Brokers like to say there is a house for every home buyer, especially if you’e just lost one. But what if you see three homes you like equally well?

Since it’s impossible to live in (or afford) three homes at once, learning how to become selective when choosing a home is one of the most important skills a home buyer can develop. It can mean the difference between buying the right home rather than one that wouldn’t work out in the long run.

The process of selectivity, however, can be a painful one. You must understand your needs and wants, and those of your spouse and family. For example, your need to be close to work and public transportation should be balanced with your children’s need for a good school district, and your spouse’s desire to be close to friends and relatives and his or her job.

Another issue that complicates selectivity is affordability. It would be relatively easy to get everything you need and want in a home if money weren’t an issue. Unfortunately, for most of us, it is the overriding concern. Knowing that you must stay within a specific budget means some choices will simply be out of reach.

How do you become selective when choosing a home? First, write out your wish list and reality check.

A wish list is a detailed itemization of everything you’ve ever wanted in a home, including the number of bedrooms and baths, the size yard, and the type of appliances.

You can’t write a wish list that is too detailed. If you love hardwood floors in a home, write that down. If you think it would be nice to sit in front of a roaring fire on a cold afternoon, include a wood-burning or gas fireplace on your wish list.

It’s important to include everything you can, so mentally walk yourself through the house of your dreams and write down everything you see. If you’re still having trouble visualizing, visit a couple of nearby open houses and see what amenities other folks have chosen.

If your wish list includes everything you’ve ever wanted in a home, your reality check includes everything you cannot live without. For example, you may want a 5-bedroom house, but with two children, you absolutely need three bedrooms. Or, perhaps to maximize your resale value, you need two bedrooms in your condominium or coop.

Other appropriate items for your reality check include your proximity to work, house of worship, family, and shopping, your preferred school district, and other necessities.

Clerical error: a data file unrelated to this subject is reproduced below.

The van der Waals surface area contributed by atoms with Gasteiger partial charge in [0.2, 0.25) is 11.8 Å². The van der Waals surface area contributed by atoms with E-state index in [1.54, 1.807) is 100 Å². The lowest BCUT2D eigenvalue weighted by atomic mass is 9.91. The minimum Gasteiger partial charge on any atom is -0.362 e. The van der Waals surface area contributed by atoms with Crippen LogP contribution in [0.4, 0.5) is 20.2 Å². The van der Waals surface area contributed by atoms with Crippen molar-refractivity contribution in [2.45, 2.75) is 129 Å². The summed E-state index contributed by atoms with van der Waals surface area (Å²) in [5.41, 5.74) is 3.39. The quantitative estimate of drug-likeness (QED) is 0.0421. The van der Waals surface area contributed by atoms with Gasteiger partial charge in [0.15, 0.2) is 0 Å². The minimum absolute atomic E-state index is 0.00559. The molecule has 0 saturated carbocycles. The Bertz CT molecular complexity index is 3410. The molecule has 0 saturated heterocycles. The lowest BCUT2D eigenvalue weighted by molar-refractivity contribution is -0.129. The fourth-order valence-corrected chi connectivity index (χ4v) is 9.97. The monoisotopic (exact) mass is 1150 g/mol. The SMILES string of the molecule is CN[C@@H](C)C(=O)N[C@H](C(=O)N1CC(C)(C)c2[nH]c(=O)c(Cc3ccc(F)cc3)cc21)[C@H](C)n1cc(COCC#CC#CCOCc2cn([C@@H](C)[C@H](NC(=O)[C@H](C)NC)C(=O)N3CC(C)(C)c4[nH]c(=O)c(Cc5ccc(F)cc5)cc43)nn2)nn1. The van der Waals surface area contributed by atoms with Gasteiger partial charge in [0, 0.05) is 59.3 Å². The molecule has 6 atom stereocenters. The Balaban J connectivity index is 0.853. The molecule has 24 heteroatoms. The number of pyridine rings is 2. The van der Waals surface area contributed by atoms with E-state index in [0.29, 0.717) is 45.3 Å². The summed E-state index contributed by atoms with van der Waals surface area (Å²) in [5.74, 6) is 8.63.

Once your two lists are complete, it’s time to prioritize them. This is the tough part. You and your spouse or partner should go through each item and list them from most important to least important. Don’t be concerned if your lists end up displaying different priorities. That’s natural. But be sure to talk about the disparities and come to some sort of resolution with which you both can live.

Balancing what you want, need and can afford will give you a valuable perspective when you begin to look at homes. Compare each home you see with your wish list and reality check. You should soon see whether or not you were realistic in constructing those lists based on what you can afford to buy.

Remember, the key to any successful home purchase is compromise. You’re probably not going to get everything you want in a home, especially the first time out. But it’s important to get everything you need. Once you find a neighborhood you can afford, with homes that cover the basics, you can begin adding in items from your wish list.

For example, if the top item on your wish is a wood-burning fireplace and item 20 is a two-car garage, you might be willing to make do with a one-car garage if you can get the fireplace.

The more homes you see, the more seasoned your home-buying eye will become. You will become more finely attuned to what the market will bear in your price range, and more sure of what needs your home must meet. That, of course, is the essence of selectivity.

How do you choose between those three homes? If you’ve followed the course, one of the homes will meet your wants and needs better than the others. That’s the one to bid on.